Local Election

The ABCs of a county executive

Voters on Nov. 6 will be asked whether they want to create a county executive form of government for McHenry County.

While the executive is popularly elected, unlike the current system where the County Board’s 24 members elect a chairman after every November election, the executive position comes with a lot more authority than the chairmanship and would change the power structure of county government.

The following is a guide to a look at what a county executive is, what it isn’t, and the powers the seat holds.

Is this a referendum to allow us to directly elect the McHenry County Board chairman?

No. The referendum, if approved, would create a county executive, and voters would elect their first executive to a four-year term in 2014.

The executive, as the name suggests, is in charge of the day-to-day functions of county government, not unlike the current county administrator, who is appointed rather than elected. The executive also acts as an executive branch for the county board.

What does that mean?

The executive is not a member of the county board, and does not vote except to break ties. But like the governor, any legislation approved by the board has to be signed by the executive to take effect.

The executive also can veto legislation, which would require a three-fifths majority of board members to override. The McHenry County Board would need 15 of its 24 members to override an executive veto.

Legislation not signed by the executive automatically would take effect at the time of the next board meeting under the County Board’s current meeting schedule.

What powers does an executive have?

State law gives executives significant authority over county operations, most of which requires formal approval by the county board.

The authority includes preparing the county’s annual budget, appointing people to boards and commissions, hiring and firing department employees, entering intergovernmental agreements, negotiating with public and private entities to promote economic development, and redrawing county board district boundaries after each decennial U.S. Census.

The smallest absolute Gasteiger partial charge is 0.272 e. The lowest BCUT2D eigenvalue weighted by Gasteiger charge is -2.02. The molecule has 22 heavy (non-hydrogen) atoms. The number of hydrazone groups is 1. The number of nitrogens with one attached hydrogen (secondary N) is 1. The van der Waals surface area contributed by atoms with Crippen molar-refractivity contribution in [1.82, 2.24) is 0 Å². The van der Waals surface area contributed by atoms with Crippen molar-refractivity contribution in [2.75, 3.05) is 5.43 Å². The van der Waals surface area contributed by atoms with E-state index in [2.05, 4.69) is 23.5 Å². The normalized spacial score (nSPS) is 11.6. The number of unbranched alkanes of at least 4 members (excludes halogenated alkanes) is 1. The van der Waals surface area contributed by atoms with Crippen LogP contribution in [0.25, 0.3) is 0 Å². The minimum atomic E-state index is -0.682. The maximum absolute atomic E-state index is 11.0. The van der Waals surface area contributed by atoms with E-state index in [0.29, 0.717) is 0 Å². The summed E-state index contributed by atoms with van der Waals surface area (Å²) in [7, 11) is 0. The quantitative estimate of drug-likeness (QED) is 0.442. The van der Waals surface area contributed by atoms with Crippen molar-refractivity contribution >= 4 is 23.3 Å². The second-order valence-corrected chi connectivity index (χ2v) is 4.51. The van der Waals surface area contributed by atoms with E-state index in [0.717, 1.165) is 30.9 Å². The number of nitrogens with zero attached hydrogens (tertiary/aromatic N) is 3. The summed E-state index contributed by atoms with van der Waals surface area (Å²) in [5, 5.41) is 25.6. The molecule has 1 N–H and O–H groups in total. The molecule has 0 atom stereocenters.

Executives also can appoint independent legal counsel if they choose, but the county board sets the salary for the counsel, which cannot exceed that of the state’s attorney.

The executive’s power to hire and fire does not extend to the offices of other countywide elected offices, such as the state’s attorney, sheriff or county clerk.

What power does the county board have over the executive?

Besides voting to approve the executive’s initiatives, state law requires the executive to “perform such other duties as shall be required of him by the board.” In short, the executive is legally obligated to follow directives given by the board.

Would county government get home-rule power if the referendum passes?

No. This referendum does not grant the McHenry County Board home-rule authority that state law otherwise gives counties with an executive.

How much does the executive get paid?